The Wall Street Journal’s Paul Gigot landed the big scoop that Mr. Rove would resign his post by Aug. 31. In the heady aftermath, Mr. Gigot offered a straightforward reflection.

“He thinks it’s time to move on. I take him at his word.”

Out of the vault

Lady Bird Johnson’s home movies, video clips of Karl Rove at 21, private asides from Ronald Reagan, TV outtakes from Harry Truman — these and more than 1,000 other private recordings, rare footage and more will be soon revealed by C-SPAN.

The network will parse the never-before or rarely seen materials during “Presidential Libraries,” a new 12-week series. The curious are in luck: All the sounds and images also will be available online (www.c-span.org/presidential libraries.)

“We believe we can bring some new perspectives to these 12 men and some historical context to the highly competitive 2008 presidential election,” said C-SPAN President Susan Swain. The series begins Sept. 7 at 8 p.m.

Moving on Fox

The liberal group MoveOn.org is hammering on the Fox News Channel, urging a major home-improvement advertiser to pull ads from the network.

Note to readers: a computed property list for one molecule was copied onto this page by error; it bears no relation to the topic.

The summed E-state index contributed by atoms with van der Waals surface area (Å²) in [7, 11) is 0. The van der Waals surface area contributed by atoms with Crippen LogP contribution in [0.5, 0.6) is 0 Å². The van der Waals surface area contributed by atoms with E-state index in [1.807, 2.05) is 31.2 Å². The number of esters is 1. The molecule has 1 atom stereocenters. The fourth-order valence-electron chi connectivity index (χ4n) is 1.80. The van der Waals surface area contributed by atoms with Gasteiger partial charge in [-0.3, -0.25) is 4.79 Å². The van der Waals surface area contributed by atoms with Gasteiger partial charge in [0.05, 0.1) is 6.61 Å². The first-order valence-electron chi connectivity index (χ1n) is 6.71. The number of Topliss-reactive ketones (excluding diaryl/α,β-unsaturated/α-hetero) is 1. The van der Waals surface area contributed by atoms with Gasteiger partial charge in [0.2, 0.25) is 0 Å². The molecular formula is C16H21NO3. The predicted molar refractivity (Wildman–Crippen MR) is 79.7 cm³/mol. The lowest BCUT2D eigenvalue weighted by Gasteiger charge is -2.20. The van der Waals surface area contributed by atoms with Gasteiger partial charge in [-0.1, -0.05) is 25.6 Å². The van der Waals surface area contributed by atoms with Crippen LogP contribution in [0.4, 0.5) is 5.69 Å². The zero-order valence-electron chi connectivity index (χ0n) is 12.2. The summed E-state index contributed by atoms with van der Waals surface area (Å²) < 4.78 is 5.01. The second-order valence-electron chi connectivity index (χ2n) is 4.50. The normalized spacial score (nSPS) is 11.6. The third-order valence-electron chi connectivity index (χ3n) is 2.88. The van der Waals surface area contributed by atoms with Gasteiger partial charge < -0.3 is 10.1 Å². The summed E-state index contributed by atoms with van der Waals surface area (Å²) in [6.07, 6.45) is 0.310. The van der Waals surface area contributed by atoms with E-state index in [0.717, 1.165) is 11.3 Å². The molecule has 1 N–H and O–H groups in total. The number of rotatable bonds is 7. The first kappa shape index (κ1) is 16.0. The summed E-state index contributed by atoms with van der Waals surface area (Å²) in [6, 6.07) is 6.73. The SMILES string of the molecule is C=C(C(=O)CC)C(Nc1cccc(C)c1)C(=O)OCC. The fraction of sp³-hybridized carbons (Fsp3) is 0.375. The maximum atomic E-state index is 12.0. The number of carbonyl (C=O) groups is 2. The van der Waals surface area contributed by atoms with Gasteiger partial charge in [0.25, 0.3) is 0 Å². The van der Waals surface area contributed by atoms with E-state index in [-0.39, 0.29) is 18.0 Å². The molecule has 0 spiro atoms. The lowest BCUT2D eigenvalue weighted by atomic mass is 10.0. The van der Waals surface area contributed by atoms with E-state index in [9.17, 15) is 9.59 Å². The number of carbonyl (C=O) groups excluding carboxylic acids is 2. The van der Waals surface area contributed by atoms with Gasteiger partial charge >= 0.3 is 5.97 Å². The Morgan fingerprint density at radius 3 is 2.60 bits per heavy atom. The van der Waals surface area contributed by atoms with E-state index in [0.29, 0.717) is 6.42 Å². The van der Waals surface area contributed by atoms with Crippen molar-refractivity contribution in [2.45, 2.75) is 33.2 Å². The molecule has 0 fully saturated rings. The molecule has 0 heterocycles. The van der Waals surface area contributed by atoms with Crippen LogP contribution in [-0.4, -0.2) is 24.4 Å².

“Home Depot says they are pro-environment. But they advertise on Fox — which consistently denies global warming and deceives the public on this issue,” Adam Green, of MoveOn.org Civic Action wrote in a mass membership e-mail yesterday.

“We’ve teamed up with the Sierra Club and others, asking Home Depot to pull their ads from Fox,” Mr. Green wrote. “Our efforts are working. Several days ago, Home Depot executives personally responded to e-mails from activists — and announced they would not advertise on Bill O’Reilly. But that’s not enough.”

Mr. Green urged recipients to e-mail a Home Depot spokesman, referencing a petition that declares, “If Home Depot is serious about protecting the environment, they must stop advertising on Fox — a network that consistently spreads misinformation about and denies the existence of global warming.”

Contact Jennifer Harper at jharper@washingtontimes.com or 202/636-3085.